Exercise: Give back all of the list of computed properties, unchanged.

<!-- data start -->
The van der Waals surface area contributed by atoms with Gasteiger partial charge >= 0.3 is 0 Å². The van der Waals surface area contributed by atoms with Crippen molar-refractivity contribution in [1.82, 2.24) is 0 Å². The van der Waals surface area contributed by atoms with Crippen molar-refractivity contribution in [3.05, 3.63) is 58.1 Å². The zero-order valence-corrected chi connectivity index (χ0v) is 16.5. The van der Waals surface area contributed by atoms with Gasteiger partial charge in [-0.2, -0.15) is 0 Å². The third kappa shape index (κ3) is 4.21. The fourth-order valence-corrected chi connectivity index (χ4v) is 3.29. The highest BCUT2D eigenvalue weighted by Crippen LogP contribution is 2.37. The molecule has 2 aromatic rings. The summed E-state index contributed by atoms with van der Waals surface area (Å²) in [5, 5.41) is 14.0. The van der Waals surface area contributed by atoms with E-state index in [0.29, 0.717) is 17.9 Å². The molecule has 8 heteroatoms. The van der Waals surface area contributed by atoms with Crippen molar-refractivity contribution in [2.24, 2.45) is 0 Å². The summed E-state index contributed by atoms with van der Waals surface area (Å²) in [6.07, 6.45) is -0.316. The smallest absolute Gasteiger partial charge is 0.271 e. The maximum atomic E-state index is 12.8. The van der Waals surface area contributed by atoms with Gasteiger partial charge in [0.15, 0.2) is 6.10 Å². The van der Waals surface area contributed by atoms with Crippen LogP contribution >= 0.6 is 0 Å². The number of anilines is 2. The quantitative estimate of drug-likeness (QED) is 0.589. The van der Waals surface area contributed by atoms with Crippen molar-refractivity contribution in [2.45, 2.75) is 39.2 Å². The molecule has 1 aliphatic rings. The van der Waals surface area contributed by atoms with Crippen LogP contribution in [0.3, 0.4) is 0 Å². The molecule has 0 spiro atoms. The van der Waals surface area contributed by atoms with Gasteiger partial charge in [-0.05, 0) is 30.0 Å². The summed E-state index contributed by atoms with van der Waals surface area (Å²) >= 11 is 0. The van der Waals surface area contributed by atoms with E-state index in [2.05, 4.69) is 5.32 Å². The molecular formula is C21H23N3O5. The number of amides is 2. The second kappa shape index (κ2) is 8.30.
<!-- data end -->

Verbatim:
The van der Waals surface area contributed by atoms with Gasteiger partial charge >= 0.3 is 0 Å². The van der Waals surface area contributed by atoms with Crippen molar-refractivity contribution in [1.82, 2.24) is 0 Å². The van der Waals surface area contributed by atoms with Crippen molar-refractivity contribution in [3.05, 3.63) is 58.1 Å². The zero-order valence-corrected chi connectivity index (χ0v) is 16.5. The van der Waals surface area contributed by atoms with Gasteiger partial charge in [-0.2, -0.15) is 0 Å². The third kappa shape index (κ3) is 4.21. The fourth-order valence-corrected chi connectivity index (χ4v) is 3.29. The highest BCUT2D eigenvalue weighted by Crippen LogP contribution is 2.37. The molecule has 2 aromatic rings. The summed E-state index contributed by atoms with van der Waals surface area (Å²) in [5, 5.41) is 14.0. The van der Waals surface area contributed by atoms with E-state index in [0.29, 0.717) is 17.9 Å². The molecule has 8 heteroatoms. The van der Waals surface area contributed by atoms with Crippen molar-refractivity contribution in [2.24, 2.45) is 0 Å². The summed E-state index contributed by atoms with van der Waals surface area (Å²) in [6.07, 6.45) is -0.316. The smallest absolute Gasteiger partial charge is 0.271 e. The maximum atomic E-state index is 12.8. The van der Waals surface area contributed by atoms with Gasteiger partial charge in [0.15, 0.2) is 6.10 Å². The van der Waals surface area contributed by atoms with Crippen LogP contribution >= 0.6 is 0 Å². The number of anilines is 2. The quantitative estimate of drug-likeness (QED) is 0.589. The van der Waals surface area contributed by atoms with Crippen molar-refractivity contribution in [2.45, 2.75) is 39.2 Å². The molecule has 1 aliphatic rings. The van der Waals surface area contributed by atoms with Crippen LogP contribution in [0.3, 0.4) is 0 Å². The molecule has 0 spiro atoms. The van der Waals surface area contributed by atoms with Gasteiger partial charge in [-0.05, 0) is 30.0 Å². The summed E-state index contributed by atoms with van der Waals surface area (Å²) >= 11 is 0. The van der Waals surface area contributed by atoms with E-state index in [2.05, 4.69) is 5.32 Å². The molecular formula is C21H23N3O5. The number of amides is 2. The second kappa shape index (κ2) is 8.30.